21.422 what product

From: Humanist Discussion Group (by way of Willard McCarty willard.mccarty_at_kcl.ac.uk>
Date: Tue, 18 Dec 2007 09:58:56 +0000

               Humanist Discussion Group, Vol. 21, No. 422.
       Centre for Computing in the Humanities, King's College London
                     Submit to: humanist_at_princeton.edu

         Date: Tue, 18 Dec 2007 09:30:06 +0000
         From: Wendell Piez <wapiez_at_mulberrytech.com>
         Subject: Re: 21.348 what product?

Dear Willard,

About a month ago, you wrote:
>In a local discussions during the last couple of days, the question
>of what we think students get from studying our subject was raised --
>the hopping-up-and-down question in another form. One context was the
>questioning of external examiners, who in this instance came from
>various disciplines to consider our postgraduate students'
>performance and our assessment of it. The difficulty for them (none
>of whom was from the digital humanities) was in part understanding
>what sort of expectations we could possibly have of the students. A
>more serious because more immediate and prior questioning then took
>place amongst us. Apart from teaching certain practical skills, with
>what sort of cognitive equipment can we say we are equipping them?
>Increasingly, at least in the UK, one not only has to state the
>"learning outcomes", one has to have some way of demonstrating that
>these are at least occasionally realised.
>If one reflects on the fact that MA-level training takes place, in a
>full-time programme, over a single year, what can one hope to
>accomplish? Given no prior exposure to the digital humanities (often
>the case for postgraduates), what would you suppose to be reasonable
>educational goals?

Imagine, for a moment, that the human race had somehow made the
planet unlivable. (I know: this is a stretch.) A combination of
climate instability and poisoning of the biosphere is making land and
ocean uninhabitable. Fortunately for us, however, scientific advances
and technical breakthroughs have combined to make it possible for
humanity to begin colonizing space. On the moon and in orbit, and in
increasingly far-flung missions to other planetary systems, we are
learning to harvest energy and matter from available scrap, dust and
ambient radiation, and create for ourselves livable ecosystems for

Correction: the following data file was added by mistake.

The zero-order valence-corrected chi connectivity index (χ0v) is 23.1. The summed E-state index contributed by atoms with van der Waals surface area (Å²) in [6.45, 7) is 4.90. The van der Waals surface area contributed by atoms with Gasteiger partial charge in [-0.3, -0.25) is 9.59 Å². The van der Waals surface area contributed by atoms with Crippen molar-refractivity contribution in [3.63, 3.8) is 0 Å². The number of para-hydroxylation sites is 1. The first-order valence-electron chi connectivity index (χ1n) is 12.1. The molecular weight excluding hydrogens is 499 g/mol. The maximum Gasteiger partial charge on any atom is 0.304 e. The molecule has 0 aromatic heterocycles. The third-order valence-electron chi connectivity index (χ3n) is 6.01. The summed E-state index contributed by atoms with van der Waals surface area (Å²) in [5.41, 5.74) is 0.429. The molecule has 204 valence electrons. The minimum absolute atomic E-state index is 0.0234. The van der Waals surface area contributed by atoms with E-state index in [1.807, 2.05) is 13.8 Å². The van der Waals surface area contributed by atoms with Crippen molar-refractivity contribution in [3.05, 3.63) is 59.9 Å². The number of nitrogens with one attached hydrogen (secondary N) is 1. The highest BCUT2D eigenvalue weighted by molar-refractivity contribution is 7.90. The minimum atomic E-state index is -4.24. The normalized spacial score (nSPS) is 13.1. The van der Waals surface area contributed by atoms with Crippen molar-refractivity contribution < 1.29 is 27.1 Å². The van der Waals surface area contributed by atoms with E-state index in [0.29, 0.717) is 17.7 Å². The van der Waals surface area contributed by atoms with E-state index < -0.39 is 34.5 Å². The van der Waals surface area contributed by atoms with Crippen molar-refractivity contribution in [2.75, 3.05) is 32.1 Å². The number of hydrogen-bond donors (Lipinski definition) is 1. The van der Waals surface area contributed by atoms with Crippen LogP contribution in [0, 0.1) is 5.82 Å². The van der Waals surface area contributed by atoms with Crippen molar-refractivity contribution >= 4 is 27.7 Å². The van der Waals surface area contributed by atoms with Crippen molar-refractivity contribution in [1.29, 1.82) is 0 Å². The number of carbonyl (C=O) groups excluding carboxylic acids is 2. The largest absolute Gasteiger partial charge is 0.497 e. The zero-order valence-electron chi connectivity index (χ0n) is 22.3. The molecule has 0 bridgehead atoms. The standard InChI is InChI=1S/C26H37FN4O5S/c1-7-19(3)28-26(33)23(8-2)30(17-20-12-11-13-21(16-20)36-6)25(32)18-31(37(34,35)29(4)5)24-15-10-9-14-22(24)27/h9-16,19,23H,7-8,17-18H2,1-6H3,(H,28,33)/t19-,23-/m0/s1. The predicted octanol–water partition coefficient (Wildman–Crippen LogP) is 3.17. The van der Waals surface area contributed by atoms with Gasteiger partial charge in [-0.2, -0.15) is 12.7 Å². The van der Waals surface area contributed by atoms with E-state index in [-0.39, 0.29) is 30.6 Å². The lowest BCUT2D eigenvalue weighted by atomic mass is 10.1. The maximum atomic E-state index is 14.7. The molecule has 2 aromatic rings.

hundreds and thousands of people, plants, and creatures of every
description. The engineering of these systems is demanding and
precarious, complex beyond the understanding even of their
originators, and requiring as much art as science. But it is
succeeding to the point where entire generations are now being born
and brought up in other worlds off-earth. Electrical mechanics,
nuclear physics, metallurgy, biology and biochemistry, and sometimes
plumbing (except relying on acceleration as much as on gravity), are
all required for the development and maintenance of these systems.

In such a world, does someone ask whether learning electricity or
metallurgy or biochemistry or astrophysics is really worthwhile, and
not just for their practicality but for themselves -- not just what
they are today, but also what they can be tomorrow?

And when you hire an econautical engineer for your Mars mission, do
you want one for whom your ship is the first microbiosphere, or one
who has helped to build, cultivate and pilot a few in school?

Having imagined this, can you offer an argument for why we should not
suppose we are already in this predicament ... except that the toxins
besetting us include ignorance, hatred and war, and we don't have the
option of retreating into space? Is there any work more vital and
urgent than understanding, developing and building a sustainable
information ecosystem in which the most inclusive possible science,
economy, culture and diplomacy of the future can flourish?

With all best wishes for the holidays,

Wendell Piez mailto:wapiez_at_mulberrytech.com
Mulberry Technologies, Inc. http://www.mulberrytech.com
17 West Jefferson Street Direct Phone: 301/315-9635
Suite 207 Phone: 301/315-9631
Rockville, MD 20850 Fax: 301/315-8285
    Mulberry Technologies: A Consultancy Specializing in SGML and XML
Received on Tue Dec 18 2007 - 05:10:55 EST

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